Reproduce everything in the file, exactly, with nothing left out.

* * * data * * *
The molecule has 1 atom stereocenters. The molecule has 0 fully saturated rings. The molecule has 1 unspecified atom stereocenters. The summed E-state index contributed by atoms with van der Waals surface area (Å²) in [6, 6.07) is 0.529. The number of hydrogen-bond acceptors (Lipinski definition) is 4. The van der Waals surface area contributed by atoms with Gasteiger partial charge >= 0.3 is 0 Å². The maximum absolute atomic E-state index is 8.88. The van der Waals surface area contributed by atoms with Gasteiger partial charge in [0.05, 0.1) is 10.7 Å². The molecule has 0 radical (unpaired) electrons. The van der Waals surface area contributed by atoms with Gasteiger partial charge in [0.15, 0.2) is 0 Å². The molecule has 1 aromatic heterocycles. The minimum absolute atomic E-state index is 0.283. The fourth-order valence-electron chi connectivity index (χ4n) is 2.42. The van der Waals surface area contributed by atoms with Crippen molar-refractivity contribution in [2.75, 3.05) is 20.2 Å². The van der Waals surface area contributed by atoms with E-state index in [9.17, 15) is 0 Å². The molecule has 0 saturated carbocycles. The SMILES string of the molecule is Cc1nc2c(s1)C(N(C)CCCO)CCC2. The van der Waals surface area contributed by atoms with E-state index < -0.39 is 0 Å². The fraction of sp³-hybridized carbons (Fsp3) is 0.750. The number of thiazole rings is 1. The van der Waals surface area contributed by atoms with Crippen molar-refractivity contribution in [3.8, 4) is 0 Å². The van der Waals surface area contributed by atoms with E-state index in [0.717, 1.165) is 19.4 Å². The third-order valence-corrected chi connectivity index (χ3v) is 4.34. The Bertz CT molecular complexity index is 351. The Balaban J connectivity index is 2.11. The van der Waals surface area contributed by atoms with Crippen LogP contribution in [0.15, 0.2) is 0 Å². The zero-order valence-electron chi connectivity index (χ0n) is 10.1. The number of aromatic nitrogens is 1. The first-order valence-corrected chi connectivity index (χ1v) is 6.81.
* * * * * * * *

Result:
The molecule has 1 atom stereocenters. The molecule has 0 fully saturated rings. The molecule has 1 unspecified atom stereocenters. The summed E-state index contributed by atoms with van der Waals surface area (Å²) in [6, 6.07) is 0.529. The number of hydrogen-bond acceptors (Lipinski definition) is 4. The van der Waals surface area contributed by atoms with Gasteiger partial charge >= 0.3 is 0 Å². The maximum absolute atomic E-state index is 8.88. The van der Waals surface area contributed by atoms with Gasteiger partial charge in [0.05, 0.1) is 10.7 Å². The molecule has 0 radical (unpaired) electrons. The van der Waals surface area contributed by atoms with Gasteiger partial charge in [0.15, 0.2) is 0 Å². The molecule has 1 aromatic heterocycles. The minimum absolute atomic E-state index is 0.283. The fourth-order valence-electron chi connectivity index (χ4n) is 2.42. The van der Waals surface area contributed by atoms with Crippen molar-refractivity contribution in [2.75, 3.05) is 20.2 Å². The van der Waals surface area contributed by atoms with E-state index in [9.17, 15) is 0 Å². The molecule has 0 saturated carbocycles. The SMILES string of the molecule is Cc1nc2c(s1)C(N(C)CCCO)CCC2. The van der Waals surface area contributed by atoms with E-state index < -0.39 is 0 Å². The fraction of sp³-hybridized carbons (Fsp3) is 0.750. The number of thiazole rings is 1. The van der Waals surface area contributed by atoms with Crippen molar-refractivity contribution in [3.8, 4) is 0 Å². The van der Waals surface area contributed by atoms with E-state index in [0.717, 1.165) is 19.4 Å². The third-order valence-corrected chi connectivity index (χ3v) is 4.34. The Bertz CT molecular complexity index is 351. The Balaban J connectivity index is 2.11. The van der Waals surface area contributed by atoms with Crippen LogP contribution in [0.15, 0.2) is 0 Å². The zero-order valence-electron chi connectivity index (χ0n) is 10.1. The number of aromatic nitrogens is 1. The first-order valence-corrected chi connectivity index (χ1v) is 6.81.